It is coming later than we might have planned, but we’re pushing on with ten games that mattered in the 2010-2011 season. Some are wins, some are losses, but all of them had a take away going forward in the season. They are in chronological order, not order of importance, so let’s get started with one from early on…
October 21, 2010: Washington (4-2-0) at Boston (3-1-0)
Result: Bruins 4 – Capitals 1
The Background: It was Boston’s home opener of the 2010-2011, the B’s going into the game as winners of their previous three games, including a 3-1 win in Washington in their most recent game. Washington was entering the contest with a 4-2-0 record, just having a four game winning streak stopped by Boston in the 3-1 decision at Verizon Center.
The feature in this second game of a home-and-home set would be its matchup of goaltenders. After sitting out the season opener for Boston, Tim Thomas roared to life, starting and winning the next three games, stopping 95 of 97 shots in the process (.979 save percentage). Not bad for a guy coming off off-season hip surgery.
On the other side, Semyon Varlamov was going to get his first start of the season for the Caps. Varlamov played 45 minutes in relief of Michal Neuvrith in the Caps’ previous game, stopping 13 of 14 shots in a 3-1 Boston win. Varlamov was coming off an injury of his own that put him on the injured reserve list to start the season.
Why It Mattered: Contrary to what many in the hockey world thought best for the Caps – that being to sign a veteran goaltender – the Caps were embarking on what would be a season-long audition to find out which of their young goaltenders would emerge as the number one goalie and the go-to netminder for the post-season. With Varlamov on the shelf to start the season, Michal Neuvirth took advantage, starting in the Caps’ first six games (not finishing game six because of flu symptoms), going 4-2-0, 2.46, .921.
Varlamov was a bit behind the eight ball at this point, having missed the Caps first five games while Neuvirth was posting, if not elite, at least solid numbers to get the Caps off to a good start. And, he was playing in his second straight game after coming off injured reserve. He posted good numbers in relief in the first appearance – 13 saves on 14 shots faced – but it was not a heavy workload for 45 minutes of work, and he would catch the Bruins in a motivated mood in their home opener. So the question was, could Varlamov establish some momentum from his previous appearance to stake his claim in the early going of this two-horse race?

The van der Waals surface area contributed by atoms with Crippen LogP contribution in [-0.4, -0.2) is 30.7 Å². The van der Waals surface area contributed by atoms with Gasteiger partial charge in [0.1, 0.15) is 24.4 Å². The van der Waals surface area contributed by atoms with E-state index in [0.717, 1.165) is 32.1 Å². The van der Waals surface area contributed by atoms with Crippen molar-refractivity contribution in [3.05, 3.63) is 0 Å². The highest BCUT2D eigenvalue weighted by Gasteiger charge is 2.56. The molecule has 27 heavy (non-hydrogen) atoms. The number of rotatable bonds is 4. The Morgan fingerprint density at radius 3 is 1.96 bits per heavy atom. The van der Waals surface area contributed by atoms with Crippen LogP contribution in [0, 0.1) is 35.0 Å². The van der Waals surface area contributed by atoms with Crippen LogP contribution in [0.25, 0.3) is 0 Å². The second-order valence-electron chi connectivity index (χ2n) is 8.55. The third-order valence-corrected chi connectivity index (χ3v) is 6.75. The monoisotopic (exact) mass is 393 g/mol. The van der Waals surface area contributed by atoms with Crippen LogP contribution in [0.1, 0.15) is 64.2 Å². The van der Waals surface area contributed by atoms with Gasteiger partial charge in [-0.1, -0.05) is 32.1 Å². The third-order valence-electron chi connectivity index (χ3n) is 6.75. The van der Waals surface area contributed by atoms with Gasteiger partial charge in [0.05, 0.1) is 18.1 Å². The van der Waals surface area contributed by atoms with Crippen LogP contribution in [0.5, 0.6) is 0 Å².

As it turned out, this was an odd game. Varlamov faced only eight shots in the first period, surrendering a goal on the last one, a power play tally by Michael Ryder in the last minute of the period. It seemed to spark the Bruins, who came out firing in the second. Boston recorded nine shot attempts in the first 2:22 of the second period, getting six of them on goal, and scoring on the last one, that by Jordan Caron. Except for that flurry straddling the first and second periods, it was a relatively tame offensive output for Boston – two goals (both on the power play) on 27 shots. The Bruins would score three power play goals in the game on four man advantage opportunities, but Varlamov would stop 25 of 26 even strength shots on goal. It was not a bad performance on his part and much as an unfortunate one.
As an aside, the three power play goals the Caps allowed in this game would be a feat not repeated until the Caps allowed three power play goals to (of all teams) Florida on January 11th. This game and the January 11th game would be the only instances in the 2010-2011 season in which the Caps would allow as many as three power play goals.
The Takeaway… It was unfortunate in more than the score at the end of the game. Varlamov would not appear in another game for more than a month following this one. And even after his return he would be streaky for the rest of the year, at least in terms of wins and losses: 4-0-0, 0-3-1, 3-0-0, 1-3-3, win, loss, win, loss, overtime loss, win. Between his intermittent absences due to injury (he missed 29 games as a result of four separate injury absences), and the streaky results, he spent the season always a step or two behind Neuvirth in the contest to be the Caps’ number one goaltender.
Varlamov’s up and down year in wins and losses started with a game in which he played rather well for long stretches, just not as good as his opposite number, Tim Thomas. So it would end up being for Varlamov in the 2010-2011 season in his contest with Michal Neuvirth. And that’s why this game mattered in 2010-2011.
(photo: AP/Mary Schwalm)